Griffiths, Proceedings of the Biological Society of Washington 27(6): 27, 1914
Opuntia rugosa was reported from Pomona, CA in the early 1900s and apparently never again. It is a low ascending and spreading plant to about 2-ft tall. It is a about the size of O. camanchica; however, it may have branches that try to grow vertically for a few years. Plants often appear yellowish-green. The spines are white or yellowish, but may darken towards the base. Areoles may have 1 to 3 centrals up to 2-inches long. Shorter subsidiary spines may be recurved. The areoles are raised and give the pads a bumpy (rugose) look. The fruits are a little large for the size of the plant and dark red-purple when ripe. Grown alongside other CA Opuntia species, the plants are distinct. This species may be limited to the immediate area of Pomona, CA near the Puddingstone Reservoir, and if so, most of its range is covered in houses now. Status reports and population studies may be warranted, and it is possible the species is essentially extinct. Its existence may not be known to many CA botanists because they may consider it to be the same as O. littoralis, O. vaseyi, O. semispinosa, O. phaeacantha, or even a hybrids due to L Benson’s treatment (The Cacti of the United States and Canada, 1982) of opuntias. See the original description.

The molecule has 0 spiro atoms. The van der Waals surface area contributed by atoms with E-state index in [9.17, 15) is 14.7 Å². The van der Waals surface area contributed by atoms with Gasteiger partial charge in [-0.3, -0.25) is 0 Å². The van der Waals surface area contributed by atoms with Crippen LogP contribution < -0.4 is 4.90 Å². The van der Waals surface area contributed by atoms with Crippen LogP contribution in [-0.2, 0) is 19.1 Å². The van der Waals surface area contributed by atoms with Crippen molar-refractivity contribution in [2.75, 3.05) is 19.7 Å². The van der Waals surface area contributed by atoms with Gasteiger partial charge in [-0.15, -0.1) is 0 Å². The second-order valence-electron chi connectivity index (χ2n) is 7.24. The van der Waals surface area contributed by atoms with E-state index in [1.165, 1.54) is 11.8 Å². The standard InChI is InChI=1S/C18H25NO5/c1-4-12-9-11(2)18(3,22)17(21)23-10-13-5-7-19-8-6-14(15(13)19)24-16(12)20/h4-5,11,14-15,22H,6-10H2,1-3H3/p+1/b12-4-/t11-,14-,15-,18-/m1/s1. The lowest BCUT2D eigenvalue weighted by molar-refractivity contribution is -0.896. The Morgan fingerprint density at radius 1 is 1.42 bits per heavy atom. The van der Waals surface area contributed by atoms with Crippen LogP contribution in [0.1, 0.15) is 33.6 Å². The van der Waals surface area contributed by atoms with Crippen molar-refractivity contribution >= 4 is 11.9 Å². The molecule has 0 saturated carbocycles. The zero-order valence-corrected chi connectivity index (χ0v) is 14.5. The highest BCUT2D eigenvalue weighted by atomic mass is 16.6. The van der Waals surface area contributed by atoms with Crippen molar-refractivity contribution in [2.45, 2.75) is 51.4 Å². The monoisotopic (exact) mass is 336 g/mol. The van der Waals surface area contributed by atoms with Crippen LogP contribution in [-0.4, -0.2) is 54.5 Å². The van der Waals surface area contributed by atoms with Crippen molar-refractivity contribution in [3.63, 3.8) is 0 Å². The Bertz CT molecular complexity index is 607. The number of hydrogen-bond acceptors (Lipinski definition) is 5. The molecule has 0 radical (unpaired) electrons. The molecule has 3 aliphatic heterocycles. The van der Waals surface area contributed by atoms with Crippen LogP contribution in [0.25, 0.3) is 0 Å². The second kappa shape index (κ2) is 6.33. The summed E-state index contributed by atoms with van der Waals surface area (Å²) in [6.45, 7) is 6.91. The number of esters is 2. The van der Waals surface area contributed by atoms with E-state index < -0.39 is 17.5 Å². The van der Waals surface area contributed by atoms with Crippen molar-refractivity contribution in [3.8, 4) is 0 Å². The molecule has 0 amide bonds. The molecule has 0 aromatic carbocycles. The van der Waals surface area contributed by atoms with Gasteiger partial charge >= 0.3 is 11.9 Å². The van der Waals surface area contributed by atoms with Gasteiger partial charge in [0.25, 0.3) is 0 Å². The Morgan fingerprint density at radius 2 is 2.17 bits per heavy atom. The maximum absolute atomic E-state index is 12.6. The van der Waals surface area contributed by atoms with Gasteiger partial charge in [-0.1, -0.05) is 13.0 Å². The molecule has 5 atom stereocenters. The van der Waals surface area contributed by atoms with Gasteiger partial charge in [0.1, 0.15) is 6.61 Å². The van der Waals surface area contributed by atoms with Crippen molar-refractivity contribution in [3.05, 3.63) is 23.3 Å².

O. rugosa is a low spreading plant about the same size as O. camanchica but more likely to have a few branches that try to grow vertically for a few years. The pads are light green and raised around the areoles (making their surfaces “rugose” or bumpy).